Traveling the world is one of the fun activities that people do. Everyone travels for a reason. In many instances, people visit other places in the world to explore different cultures. It might have been a lifelong dream. So when they finally get a chance, and with help from a professional tours company, they take it with open arms.
You can also tour a place to reconnect with culture. It is a perfect road to self-discovery. Russia is one of the places with the greatest collection of heritage and history. It is even amazing how the Jewish culture is rooted here.
A complicated history
The story of the Jews in Russia is one that cannot be explained in simple words. Many of the Jews believe that their history is linked to Russia. In fact, Russia contained the largest population of Jews about a century ago.
One would assume that the case has changed until now. But the truth is, many generations of Russians were raised in the darkness. They seem not to connect with their root because imperial Russia was anti-Semitic for many years.
The Jewish residents under czars were left to exist in poverty in the Pale of Settlement. This situation became even worse under the Soviet rule.
The communities were destructed further, with some converting to Orthodox Christianity. Others simply kept their identities under the shades to protect their families. While others just left to seek a better life in the US. The Jews were forced to identify themselves as Jews and not Russians. Their internal Soviet passports identified them with their religion and not a nation.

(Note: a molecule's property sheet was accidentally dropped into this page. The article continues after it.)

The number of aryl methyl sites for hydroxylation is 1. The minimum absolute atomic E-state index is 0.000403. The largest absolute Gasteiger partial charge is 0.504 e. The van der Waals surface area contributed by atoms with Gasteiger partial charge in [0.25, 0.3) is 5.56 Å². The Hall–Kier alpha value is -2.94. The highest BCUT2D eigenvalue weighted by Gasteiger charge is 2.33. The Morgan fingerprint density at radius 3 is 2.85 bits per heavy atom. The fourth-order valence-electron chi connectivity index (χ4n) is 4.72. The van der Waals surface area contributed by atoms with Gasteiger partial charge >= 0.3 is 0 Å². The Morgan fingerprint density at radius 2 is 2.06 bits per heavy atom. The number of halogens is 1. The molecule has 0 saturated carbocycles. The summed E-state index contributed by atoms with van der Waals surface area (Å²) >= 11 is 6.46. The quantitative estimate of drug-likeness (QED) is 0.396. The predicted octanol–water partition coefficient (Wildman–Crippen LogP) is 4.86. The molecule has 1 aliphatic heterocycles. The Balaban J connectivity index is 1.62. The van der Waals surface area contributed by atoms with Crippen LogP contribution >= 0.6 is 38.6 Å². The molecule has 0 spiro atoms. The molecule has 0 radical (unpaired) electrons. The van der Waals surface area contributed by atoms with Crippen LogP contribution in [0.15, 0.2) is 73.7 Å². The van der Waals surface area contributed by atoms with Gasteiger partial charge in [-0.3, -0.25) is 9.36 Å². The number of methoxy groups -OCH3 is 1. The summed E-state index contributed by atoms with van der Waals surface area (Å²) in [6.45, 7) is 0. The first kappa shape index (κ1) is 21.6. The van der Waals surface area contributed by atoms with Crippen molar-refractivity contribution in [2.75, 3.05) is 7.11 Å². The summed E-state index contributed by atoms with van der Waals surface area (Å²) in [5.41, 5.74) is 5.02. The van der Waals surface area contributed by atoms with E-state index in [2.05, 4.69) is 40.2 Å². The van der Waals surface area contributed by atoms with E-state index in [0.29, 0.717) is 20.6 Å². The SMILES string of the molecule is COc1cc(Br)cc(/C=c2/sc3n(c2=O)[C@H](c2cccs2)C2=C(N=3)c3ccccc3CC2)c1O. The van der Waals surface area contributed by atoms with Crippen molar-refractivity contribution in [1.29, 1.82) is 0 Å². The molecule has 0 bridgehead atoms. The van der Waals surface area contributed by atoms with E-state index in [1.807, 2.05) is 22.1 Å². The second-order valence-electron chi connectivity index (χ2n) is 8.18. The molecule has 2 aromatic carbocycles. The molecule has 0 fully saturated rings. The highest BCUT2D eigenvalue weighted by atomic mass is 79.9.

Many of them become strangers in the lands as those who sort a better state of things moved. But this did not end the Jewish culture.
You can still explore this culture through travel
Russia is not the same anymore after the fall of the Soviet Union. Many of the modern Russians are finding a way to reconnect with their roots.
Gil Travel will give you the best experience for exploring this heritage. The following are the three places you can include in your tour.
The first Jewish merchants and tradesman arrived in Moscow in the 15th century. They had been in Western Russia for more than seven centuries though. They started settling here, but some were deported back to the Pale Settlements. They were allowed back in Moscow at the beginning of the 19th century.
The Moscow’s Jewish Museum and Tolerance Center contain all info you might need.
2. St. Petersburg
This place also forbade the Jewish culture for many years. But this changed during the 19th and 20th century, and the city began to witness more Jews. Places like the St. Petersburg Conservatory and the Mariinsky Theater show the Jews’ contribution to development here.
This is the capital of the Jewish Autonomous Oblast that was offered to the Western Russia Jews. There are great sites like the Birobidzhan synagogue, the History Museum of the Jewish Autonomous Region and the Monument to Shalom Aleichem.
You can explore these places with a great tour company.
We are happy to present this collaborative post to offer valuable information to our readers.